6.
Mem. Inst. Oswaldo Cruz ; 107(4): 486-493, June 2012. ilus, graf
Artigo em Inglês | LILACS | ID: lil-626442

RESUMO

Corynebacterium pseudodiphtheriticum is a well-known human pathogen that mainly causes respiratory disease and is associated with high mortality in compromised hosts. Little is known about the virulence factors and pathogenesis of C. pseudodiphtheriticum. In this study, cultured human epithelial (HEp-2) cells were used to analyse the adherence pattern, internalisation and intracellular survival of the ATCC 10700 type strain and two additional clinical isolates. These microorganisms exhibited an aggregative adherence-like pattern to HEp-2 cells characterised by clumps of bacteria with a "stacked-brick" appearance. The differences in the ability of these microorganisms to invade and survive within HEp-2 cells and replicate in the extracellular environment up to 24 h post infection were evaluated. The fluorescent actin staining test demonstrated that actin polymerisation is involved in the internalisation of the C. pseudodiphtheriticum strains. The depolymerisation of microfilaments by cytochalasin E significantly reduced the internalisation of C. pseudodiphtheriticum by HEp-2 cells. Bacterial internalisation and cytoskeletal rearrangement seemed to be partially triggered by the activation of tyrosine kinase activity. Although C. pseudodiphtheriticum strains did not demonstrate an ability to replicate intracellularly, HEp-2 cells were unable to fully clear the pathogen within 24 h. These characteristics may explain how some C. pseudodiphtheriticum strains cause severe infection in human patients.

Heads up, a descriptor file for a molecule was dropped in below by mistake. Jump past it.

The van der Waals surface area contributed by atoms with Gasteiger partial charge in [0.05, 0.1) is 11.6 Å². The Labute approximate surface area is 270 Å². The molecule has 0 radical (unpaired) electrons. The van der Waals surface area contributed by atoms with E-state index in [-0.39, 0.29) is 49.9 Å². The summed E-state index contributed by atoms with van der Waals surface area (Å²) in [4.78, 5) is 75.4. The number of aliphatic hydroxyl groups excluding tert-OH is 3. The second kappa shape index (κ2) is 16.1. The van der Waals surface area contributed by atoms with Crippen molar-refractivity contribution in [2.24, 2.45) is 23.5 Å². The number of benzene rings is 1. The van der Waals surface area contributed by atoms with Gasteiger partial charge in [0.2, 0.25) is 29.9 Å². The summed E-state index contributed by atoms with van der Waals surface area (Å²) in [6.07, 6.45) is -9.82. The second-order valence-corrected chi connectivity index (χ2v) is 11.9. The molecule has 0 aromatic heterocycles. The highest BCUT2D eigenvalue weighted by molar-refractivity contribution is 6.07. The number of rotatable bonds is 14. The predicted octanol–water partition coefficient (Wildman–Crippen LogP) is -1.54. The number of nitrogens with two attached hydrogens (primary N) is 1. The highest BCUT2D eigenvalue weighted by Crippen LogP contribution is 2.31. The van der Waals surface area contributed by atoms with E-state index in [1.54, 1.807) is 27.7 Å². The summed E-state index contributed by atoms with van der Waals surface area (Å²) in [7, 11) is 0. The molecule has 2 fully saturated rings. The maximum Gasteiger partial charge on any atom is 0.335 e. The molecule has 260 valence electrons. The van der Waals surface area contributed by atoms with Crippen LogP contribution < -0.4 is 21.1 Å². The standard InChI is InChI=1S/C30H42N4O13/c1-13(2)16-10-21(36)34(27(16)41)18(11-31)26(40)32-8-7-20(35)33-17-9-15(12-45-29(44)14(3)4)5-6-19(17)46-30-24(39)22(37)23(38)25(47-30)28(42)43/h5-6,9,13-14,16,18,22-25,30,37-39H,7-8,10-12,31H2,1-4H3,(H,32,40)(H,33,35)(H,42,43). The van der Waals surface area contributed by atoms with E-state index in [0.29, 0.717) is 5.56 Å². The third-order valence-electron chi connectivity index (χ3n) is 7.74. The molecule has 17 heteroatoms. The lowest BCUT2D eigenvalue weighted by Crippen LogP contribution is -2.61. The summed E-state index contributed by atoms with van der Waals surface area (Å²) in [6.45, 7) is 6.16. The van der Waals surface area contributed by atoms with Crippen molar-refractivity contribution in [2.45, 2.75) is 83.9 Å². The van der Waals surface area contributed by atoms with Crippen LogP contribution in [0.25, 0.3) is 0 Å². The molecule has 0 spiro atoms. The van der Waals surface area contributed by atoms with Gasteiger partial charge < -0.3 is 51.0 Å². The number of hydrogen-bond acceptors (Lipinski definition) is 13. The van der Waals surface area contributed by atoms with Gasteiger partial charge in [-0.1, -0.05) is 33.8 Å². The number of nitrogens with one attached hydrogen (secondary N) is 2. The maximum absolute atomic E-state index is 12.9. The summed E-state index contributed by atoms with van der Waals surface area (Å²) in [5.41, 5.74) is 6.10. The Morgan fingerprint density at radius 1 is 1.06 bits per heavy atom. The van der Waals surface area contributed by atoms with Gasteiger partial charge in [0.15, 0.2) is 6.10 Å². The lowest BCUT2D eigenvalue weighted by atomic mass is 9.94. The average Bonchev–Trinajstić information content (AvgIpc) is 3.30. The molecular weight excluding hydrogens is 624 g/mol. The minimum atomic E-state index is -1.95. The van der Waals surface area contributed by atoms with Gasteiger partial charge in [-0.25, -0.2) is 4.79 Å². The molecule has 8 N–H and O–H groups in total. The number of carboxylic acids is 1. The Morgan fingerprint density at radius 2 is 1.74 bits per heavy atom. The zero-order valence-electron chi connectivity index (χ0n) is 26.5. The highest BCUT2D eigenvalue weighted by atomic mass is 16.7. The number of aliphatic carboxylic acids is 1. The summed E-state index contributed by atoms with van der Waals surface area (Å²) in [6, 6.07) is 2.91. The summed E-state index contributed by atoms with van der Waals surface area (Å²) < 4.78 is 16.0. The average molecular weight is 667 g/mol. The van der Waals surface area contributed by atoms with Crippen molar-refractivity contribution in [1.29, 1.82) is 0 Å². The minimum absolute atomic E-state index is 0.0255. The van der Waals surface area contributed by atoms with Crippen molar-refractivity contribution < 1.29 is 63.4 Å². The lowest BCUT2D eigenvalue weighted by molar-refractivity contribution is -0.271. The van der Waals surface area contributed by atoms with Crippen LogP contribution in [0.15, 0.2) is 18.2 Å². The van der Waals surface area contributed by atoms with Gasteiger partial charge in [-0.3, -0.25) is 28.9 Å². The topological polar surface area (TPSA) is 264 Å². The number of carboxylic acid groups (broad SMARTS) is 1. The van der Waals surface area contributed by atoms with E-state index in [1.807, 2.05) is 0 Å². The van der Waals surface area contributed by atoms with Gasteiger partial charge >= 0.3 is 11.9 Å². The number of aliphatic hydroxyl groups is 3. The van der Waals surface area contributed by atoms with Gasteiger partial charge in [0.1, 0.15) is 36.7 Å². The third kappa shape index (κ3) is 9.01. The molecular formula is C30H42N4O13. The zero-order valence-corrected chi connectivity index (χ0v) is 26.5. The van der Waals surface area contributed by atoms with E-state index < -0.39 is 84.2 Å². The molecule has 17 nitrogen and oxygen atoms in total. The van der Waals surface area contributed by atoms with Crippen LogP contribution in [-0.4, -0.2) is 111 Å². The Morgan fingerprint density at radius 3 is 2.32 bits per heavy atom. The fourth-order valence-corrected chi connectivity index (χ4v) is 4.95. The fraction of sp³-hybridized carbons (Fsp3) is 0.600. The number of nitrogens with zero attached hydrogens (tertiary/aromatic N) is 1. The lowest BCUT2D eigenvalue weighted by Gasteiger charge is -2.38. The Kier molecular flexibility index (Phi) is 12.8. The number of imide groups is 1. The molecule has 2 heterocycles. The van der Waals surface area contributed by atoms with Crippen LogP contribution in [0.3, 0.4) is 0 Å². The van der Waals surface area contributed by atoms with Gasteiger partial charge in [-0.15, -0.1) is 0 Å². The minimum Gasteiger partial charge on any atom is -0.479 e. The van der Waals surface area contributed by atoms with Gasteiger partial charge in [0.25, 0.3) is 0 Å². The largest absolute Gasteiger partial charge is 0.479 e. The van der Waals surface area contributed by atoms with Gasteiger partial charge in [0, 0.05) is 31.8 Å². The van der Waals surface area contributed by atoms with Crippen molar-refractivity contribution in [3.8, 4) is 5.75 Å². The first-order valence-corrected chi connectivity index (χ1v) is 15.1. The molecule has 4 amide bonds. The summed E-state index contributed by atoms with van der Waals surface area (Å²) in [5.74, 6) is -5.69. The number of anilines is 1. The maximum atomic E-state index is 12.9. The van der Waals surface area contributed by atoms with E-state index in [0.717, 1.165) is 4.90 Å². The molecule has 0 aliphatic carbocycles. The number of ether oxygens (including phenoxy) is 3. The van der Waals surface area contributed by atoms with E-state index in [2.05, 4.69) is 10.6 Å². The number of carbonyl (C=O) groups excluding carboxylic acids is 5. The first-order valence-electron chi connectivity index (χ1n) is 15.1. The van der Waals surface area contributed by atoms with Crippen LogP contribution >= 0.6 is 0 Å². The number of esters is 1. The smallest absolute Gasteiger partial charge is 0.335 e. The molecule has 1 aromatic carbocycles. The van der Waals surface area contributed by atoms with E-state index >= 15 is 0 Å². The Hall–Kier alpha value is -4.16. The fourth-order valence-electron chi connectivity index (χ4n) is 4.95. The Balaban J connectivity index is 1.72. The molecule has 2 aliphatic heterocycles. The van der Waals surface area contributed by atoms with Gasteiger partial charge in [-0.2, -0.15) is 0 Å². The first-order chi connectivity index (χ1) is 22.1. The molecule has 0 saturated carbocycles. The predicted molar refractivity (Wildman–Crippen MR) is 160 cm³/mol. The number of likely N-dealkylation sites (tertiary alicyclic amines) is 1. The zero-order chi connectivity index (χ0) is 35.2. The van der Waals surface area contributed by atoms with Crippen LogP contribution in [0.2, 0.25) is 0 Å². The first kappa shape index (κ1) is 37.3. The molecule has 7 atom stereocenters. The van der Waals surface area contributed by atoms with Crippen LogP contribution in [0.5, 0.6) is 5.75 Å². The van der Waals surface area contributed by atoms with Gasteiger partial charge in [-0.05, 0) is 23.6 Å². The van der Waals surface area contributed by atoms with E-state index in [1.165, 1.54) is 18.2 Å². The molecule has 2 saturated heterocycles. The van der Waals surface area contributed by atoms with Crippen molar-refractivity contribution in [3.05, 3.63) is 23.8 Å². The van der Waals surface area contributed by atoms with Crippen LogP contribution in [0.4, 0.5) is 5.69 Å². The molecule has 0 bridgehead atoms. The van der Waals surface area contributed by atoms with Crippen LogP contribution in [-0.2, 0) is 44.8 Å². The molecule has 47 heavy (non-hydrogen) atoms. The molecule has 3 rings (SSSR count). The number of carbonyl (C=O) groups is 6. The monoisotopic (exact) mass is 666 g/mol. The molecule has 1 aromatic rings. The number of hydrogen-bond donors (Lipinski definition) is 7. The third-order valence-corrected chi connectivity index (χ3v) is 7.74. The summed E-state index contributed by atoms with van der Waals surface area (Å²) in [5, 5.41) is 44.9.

Assuntos
Humanos , Aderência Bacteriana/fisiologia , Corynebacterium/patogenicidade , Células Epiteliais/microbiologia , Corynebacterium/fisiologia , Virulência
7.
Microb Pathog ; 52(3): 165-76, 2012 Mar.
Artigo em Inglês | MEDLINE | ID: mdl-22239957

RESUMO